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Overview

If you're an experienced system administrator looking to acquire Linux skills, or a seasoned Linux user facing a new challenge, Linux System Administration offers practical knowledge for managing a complete range of Linux systems and servers. The book summarizes the steps you need to build everything from standalone SOHO hubs, web servers, and LAN servers to load-balanced clusters and servers consolidated through virtualization. Along the way, you'll learn about all of the tools you need to set up and maintain these working environments.

Linux is now a standard corporate platform with users numbering in the hundreds of millions, and there is a definite shortage of talented administrators. Linux System Administration is ideal as an introduction to Linux for Unix veterans, MCSEs, and mainframe administrators, and as an advanced (and refresher) guide for existing Linux administrators who will want to jump into the middle of the book. Inside, you'll learn how to:

  • Set up a stand-alone Linux server

  • Install, configure, maintain, and troubleshoot a DNS server using BIND

  • Build an Internet server to manage sites, perform email and file transfers, and more

  • Set up an email service for a small-to-medium-sized site, complete with authentication

  • Install and configure Apache, PHP, and MySQL on a web server built from scratch

  • Combine computers into a load-balanced Apache web server cluster based on the free Linux Virtual Server

  • Set up local network services from distributed file systems to DHCP services, gateway services, print services, user management and more

  • Use Linux virtualization with Xen or VMWare to run multiple kernels on one piece of hardware; manage each kernel's access to processor time, devices, and memory

  • Create shell scripts and adapt them for your own needs

  • Back up and restore data with rsync, tar, cdrecord, Amanda, and MySQL tools

Linux System Administration is not only knowledgeable and practical, but convenient. The ingredients for this book had been scattered throughout mailing lists, forums, and discussion groups, as well as books, periodicals, and the experiences of colleagues. Everything is now in one handy guide. In the course of their research, the authors also solved many problems whose solutions were completely undocumented. They now pass their lessons on to you.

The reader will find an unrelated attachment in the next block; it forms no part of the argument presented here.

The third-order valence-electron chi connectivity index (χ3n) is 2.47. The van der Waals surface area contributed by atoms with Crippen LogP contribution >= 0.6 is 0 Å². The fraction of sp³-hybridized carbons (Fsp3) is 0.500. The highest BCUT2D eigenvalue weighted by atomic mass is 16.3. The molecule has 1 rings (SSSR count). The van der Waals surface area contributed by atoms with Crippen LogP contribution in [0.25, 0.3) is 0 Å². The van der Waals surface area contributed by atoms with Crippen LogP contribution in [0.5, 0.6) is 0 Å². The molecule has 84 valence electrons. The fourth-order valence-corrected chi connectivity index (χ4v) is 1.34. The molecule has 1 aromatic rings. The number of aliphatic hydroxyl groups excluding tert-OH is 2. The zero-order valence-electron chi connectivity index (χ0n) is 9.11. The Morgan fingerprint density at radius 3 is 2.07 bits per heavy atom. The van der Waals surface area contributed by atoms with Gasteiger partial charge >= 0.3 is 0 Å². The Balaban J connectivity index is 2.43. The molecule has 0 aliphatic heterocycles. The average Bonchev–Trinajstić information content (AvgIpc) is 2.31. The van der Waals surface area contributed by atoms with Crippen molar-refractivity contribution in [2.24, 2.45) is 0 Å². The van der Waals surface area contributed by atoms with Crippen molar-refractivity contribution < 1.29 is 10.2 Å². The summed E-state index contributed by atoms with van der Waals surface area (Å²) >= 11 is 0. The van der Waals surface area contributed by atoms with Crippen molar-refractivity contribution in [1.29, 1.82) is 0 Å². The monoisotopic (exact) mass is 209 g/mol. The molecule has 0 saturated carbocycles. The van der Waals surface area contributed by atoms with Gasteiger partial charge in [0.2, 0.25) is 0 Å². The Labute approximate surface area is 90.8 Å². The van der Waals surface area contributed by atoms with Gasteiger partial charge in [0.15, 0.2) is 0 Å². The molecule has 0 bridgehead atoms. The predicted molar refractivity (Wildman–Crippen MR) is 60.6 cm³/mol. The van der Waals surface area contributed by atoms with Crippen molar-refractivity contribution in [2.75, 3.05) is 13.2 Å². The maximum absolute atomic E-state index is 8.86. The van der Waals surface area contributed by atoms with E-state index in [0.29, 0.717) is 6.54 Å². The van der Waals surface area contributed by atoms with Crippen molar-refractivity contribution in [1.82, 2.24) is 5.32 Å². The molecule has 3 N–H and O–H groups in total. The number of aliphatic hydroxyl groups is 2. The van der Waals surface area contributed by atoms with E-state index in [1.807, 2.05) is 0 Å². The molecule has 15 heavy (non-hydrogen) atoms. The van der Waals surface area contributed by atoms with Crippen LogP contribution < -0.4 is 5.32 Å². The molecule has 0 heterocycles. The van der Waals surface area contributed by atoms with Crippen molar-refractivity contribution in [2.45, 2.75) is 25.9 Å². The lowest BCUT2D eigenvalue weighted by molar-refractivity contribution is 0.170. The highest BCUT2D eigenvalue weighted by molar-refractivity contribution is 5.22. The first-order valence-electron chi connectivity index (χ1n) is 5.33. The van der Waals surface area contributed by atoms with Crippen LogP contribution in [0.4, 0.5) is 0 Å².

Subscriber Reviews

Average Rating: 3.5 out of 5 rating Based on 2 Ratings

"Good for beginners but not more" - by Vincenzo on 18-NOV-2010
Reviewer Rating: 1 star rating2 star rating3 star rating4 star rating5 star rating
This book can give a high-level overview about Lynux, if you want to know about the main themes of the system.
Every argument is treated on the surface in a pleasant mode.
The code is not all understandable for beginners or readers who haven't practice in the system.

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"Good for beginners" - by mwhipple on 08-NOV-2009
Reviewer Rating: 1 star rating2 star rating3 star rating4 star rating5 star rating
Serves an introduction to Linux and it's services in general.  

From the title I was hoping to acquire some best practices/tricks...concepts more along the lines of better integration and automation of services.  Instead it was more basic information which would be helpful for someone just entering Linux administration with a somewhat limited background with another platform.

The book also leans too heavily toward particular implementations (without a case study type of perspective), and covers too much ground that falls outside basic administration.  Too much was glazed over, orphaning neglected details as real estate is then let to more complex or tangential subjects that certainly deserve a mention but instead are also given enough cursory treatment to be applied ridigly (assuming there aren't any issues).  

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Table of Contents

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